Therein the basics of combat were described and, in some cases, depicted. The German school of swordsmanship includes the earliest known longsword Fechtbuch, a manual from approximately , known as GNM a.
This manual, unfortunately for modern scholars, was written in obscure verse. It was through students of Liechtenauer, like Sigmund Ringeck , who transcribed the work into more understandable prose  that the system became notably more codified and understandable.
The Italian school of swordsmanship was the other primary school of longsword use. The manuscript by Fiore dei Liberi presents a variety of uses for the longsword.
Like the German manuals, the weapon is most commonly depicted and taught with both hands on the hilt. However, a section on one-handed use is among the volume and demonstrates the techniques and advantages, such as sudden additional reach, of single-handed longsword play.
Both schools declined in the late 16th century, with the later Italian masters forgoing the longsword and focusing primarily on rapier fencing.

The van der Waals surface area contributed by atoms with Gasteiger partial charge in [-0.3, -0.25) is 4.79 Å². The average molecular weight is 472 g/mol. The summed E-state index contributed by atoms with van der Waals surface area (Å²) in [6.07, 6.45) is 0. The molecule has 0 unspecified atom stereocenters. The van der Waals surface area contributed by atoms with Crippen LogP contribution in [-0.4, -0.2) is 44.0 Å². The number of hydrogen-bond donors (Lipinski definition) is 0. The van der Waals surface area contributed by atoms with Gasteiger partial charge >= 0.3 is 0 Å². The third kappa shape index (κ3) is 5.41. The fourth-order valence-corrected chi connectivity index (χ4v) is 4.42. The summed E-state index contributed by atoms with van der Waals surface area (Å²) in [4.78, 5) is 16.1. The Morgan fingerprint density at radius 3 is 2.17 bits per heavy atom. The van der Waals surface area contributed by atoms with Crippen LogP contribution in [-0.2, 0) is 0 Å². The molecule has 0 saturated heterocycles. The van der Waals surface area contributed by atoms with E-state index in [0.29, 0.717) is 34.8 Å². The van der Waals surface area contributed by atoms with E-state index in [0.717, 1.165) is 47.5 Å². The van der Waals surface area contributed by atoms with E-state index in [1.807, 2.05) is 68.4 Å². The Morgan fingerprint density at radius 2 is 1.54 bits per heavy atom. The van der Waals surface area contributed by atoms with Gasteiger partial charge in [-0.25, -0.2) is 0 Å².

The last known German manual to include longsword teaching was that of Jakob Sutor , published in In Italy, spadone , or longsword, instruction lingered on despite the popularity of the rapier, at least into the midth century Alfieri's Lo Spadone of , with a late treatise of the "two handed sword" by one Giuseppe Colombani , a dentist in Venice dating to A tradition of teaching based on this has survived in contemporary French and Italian stick fighting.
The lack of significant torso and limb protection leads to the use of a large amount of cutting and slicing techniques in addition to thrusts.
These techniques could be nearly instantly fatal or incapacitating, as a thrust to the skull, heart, or major blood vessel would cause massive trauma.
Similarly, strong strikes could cut through skin and bone, effectively amputating limbs. The hands and forearms are a frequent target of some cuts and slices in a defensive or offensive manoeuvre, serving both to disable an opponent and align the swordsman and his weapon for the next attack.
Harnischfechten , or "armoured fighting" German kampffechten , or Fechten in Harnisch zu Fuss , literally "fighting in armour on foot" , depicts fighting in full plate armour.
The increased defensive capability of a man clad in full plate armour caused the use of the sword to be drastically changed. While slashing attacks were still moderately effective against infantry wearing half-plate armour, cutting and slicing attacks against an opponent wearing plate armour were almost entirely ineffective in providing any sort of slashing wound as the sword simply could not cut through the steel, although a combatant could aim for the chinks in a suit of armour, sometimes to great effect.